…Afraid of other people?
…Are you worried that your gut is too big and your penis is too small?
Try Phyrarm–available over-the-counter!
Yes, Phyrarm can make you feel strong and vibrant again, without all that pesky diet and exercise. It can even make you feel safe around strangers, without going to all the trouble of getting to know them. It may even save the lives of dozens of Americans each year!
Ask your doctor if Phyrarm is right for you!
WARNING: Phyrarm results in the death of 32,000 Americans annually and more than triples the risk of suicide in adults and increases the risk of suicide by 13-fold in adolescents. Phyrarm more than doubles the risk of homicide overall and the risk of spousal homicide by 8-fold; this risk is 20-fold higher in homes with a history of domestic violence. Five women die daily as a result of Phyrarm and it is the number one cause of death in US pregnant women.Phyrarm, though legal for children, is not recommended and results in the accidental death of 62 young children per year.In states where Phyrarm ownership is high, the risk of law enforcement officers dying from Phyrarm is three times higher than in states with lower Phyrarm ownership.”Advertisement” created by Dr. James Wilk, an Internist at Rose Medical Center in Denver, CO. (scroll down to see interesting video clip)
In 2012, across the nation there were only 259 justifiable homicides involving a private citizen using a firearm. Violence Policy Center. Firearm Justifiable Homicides and Non-Fatal Self-Defense Gun Use: An Analysis of Federal Bureau of Investigation and National Crime Victimization Survey Data. June, 2015.
Firearms are involved in more than 32,000 deaths per year (roughly 11,000 homicides and 19,000 suicides), which works out to about 88 deaths per day.
Butkus R, et al. Reducing Firearm-Related Injuries and Deaths in the United States: Executive Summary of a Policy Position Paper From the American College of Physicians. Ann Intern Med. 2014;160(12):858-860. doi:10.7326/M14-0216.A teen with no apparent psychiatric disorder is nearly 13-times more likely to commit suicide if there is a handgun in the home and this risk increases to more than 32-fold if the gun is loaded (Brent DA, Perper JA, Moritz G, Baugher M, Schweers J, Roth C. Firearms and adolescent suicide: a community case control study. Am J Dis Child. 1993;147:1066–1071).
A recent meta-analysis of 16 studies examined the relationship between firearms and gun deaths. Gun ownership doubled the risk of homicide and tripled the risk of suicide in the home (Anglemyer A, et al. The Accessibility of Firearms and Risk for Suicide and Homicide Victimization Among Household Members: A Systematic Review and Meta-analysis. Ann Intern Med. 2014;160:101-110. doi:10.7326/M13-1301).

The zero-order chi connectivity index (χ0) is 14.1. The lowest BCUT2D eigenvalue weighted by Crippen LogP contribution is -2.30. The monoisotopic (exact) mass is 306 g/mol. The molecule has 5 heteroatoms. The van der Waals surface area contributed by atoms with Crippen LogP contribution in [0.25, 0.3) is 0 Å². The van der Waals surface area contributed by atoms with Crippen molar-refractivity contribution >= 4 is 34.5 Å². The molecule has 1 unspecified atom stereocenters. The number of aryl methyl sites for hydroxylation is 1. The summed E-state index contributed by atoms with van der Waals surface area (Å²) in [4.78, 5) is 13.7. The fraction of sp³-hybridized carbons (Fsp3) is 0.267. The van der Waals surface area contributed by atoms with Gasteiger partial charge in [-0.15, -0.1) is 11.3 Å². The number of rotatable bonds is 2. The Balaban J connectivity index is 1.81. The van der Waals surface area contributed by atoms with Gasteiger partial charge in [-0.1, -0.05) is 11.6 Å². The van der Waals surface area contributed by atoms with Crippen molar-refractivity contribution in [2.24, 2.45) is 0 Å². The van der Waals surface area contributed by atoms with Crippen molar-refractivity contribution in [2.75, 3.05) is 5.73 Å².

A study in the New England Journal of Medicine found that rather than conferring protection to a family, gun ownership was associated with a 2.7-fold higher risk of homicide, and virtually all of this risk involved homicide by a family member or intimate acquaintance. The risk connected to gun ownership increases to 8-fold when the offender is an intimate partner or relative of the victim and is 20 times higher when previous domestic violence exists (Kellermann AL, Rivara FP, Rushforth NB, et al. Gun ownership as a risk factor for homicide in the home. N Eng J Med 1993;329:1084-91).
Five women are murdered with a gun in the United States every three days, most often by an intimate partner. From 2001 to 2012, 6,410 women were murdered in this country by an intimate partner using a gun—more than the total number of U.S. troops killed in action during the entirety of the wars in Iraq and Afghanistan combined. Arkadi Gerney and Chelsea Parsons. “Women Under the Gun: How Gun Violence Affects Women and 4 Policy Solutions to Better Protect Them.” Center for American Progress. June, 2014.
The higher the firearm ownership rate, the more cops get killed. The magnitude of this risk is substantial. Law enforcement officer homicide rates are 3 times higher in states with high firearm ownership compared with states with low firearm ownership.
I posted today’s blog on behalf of a colleague, Dr. James Wilk, an Internist at Rose Medical Center in Denver, CO. He is the creator of all of the words above. You may not agree with it, but he’s certainly backed up his assertions well.
Wilks’ faux ad creation reminds me of a scene in the movie We’re No Angels – starring Robert DiNiro and Sean Penn. Penn plays an uneducated escaped convict who hides out as visiting monk in a monastery in a small town. He’s selected to give the message on a special holy day. Out of desperation, he pulls out an advert for a pistol manufacturer and riffs on in it.
It’s striking how much the language of fear and our desire to be free from it propels us – including some of our theologies. Too often, we find ways to rationalize our practical atheism – or at least, polytheism – i.e., putting as much or more of our trust into guns as in God.
Christians are called to be people of faith, not of fear. I hope your mileage doesn’t vary.
xx – Roger
Rev. Roger Wolsey is an ordained United Methodist pastor who directs the Wesley Foundation at the University of Colorado at Boulder, and is author of Kissing Fish: christianity for people who don’t like christianity
Image courtesy of Shutterstock.com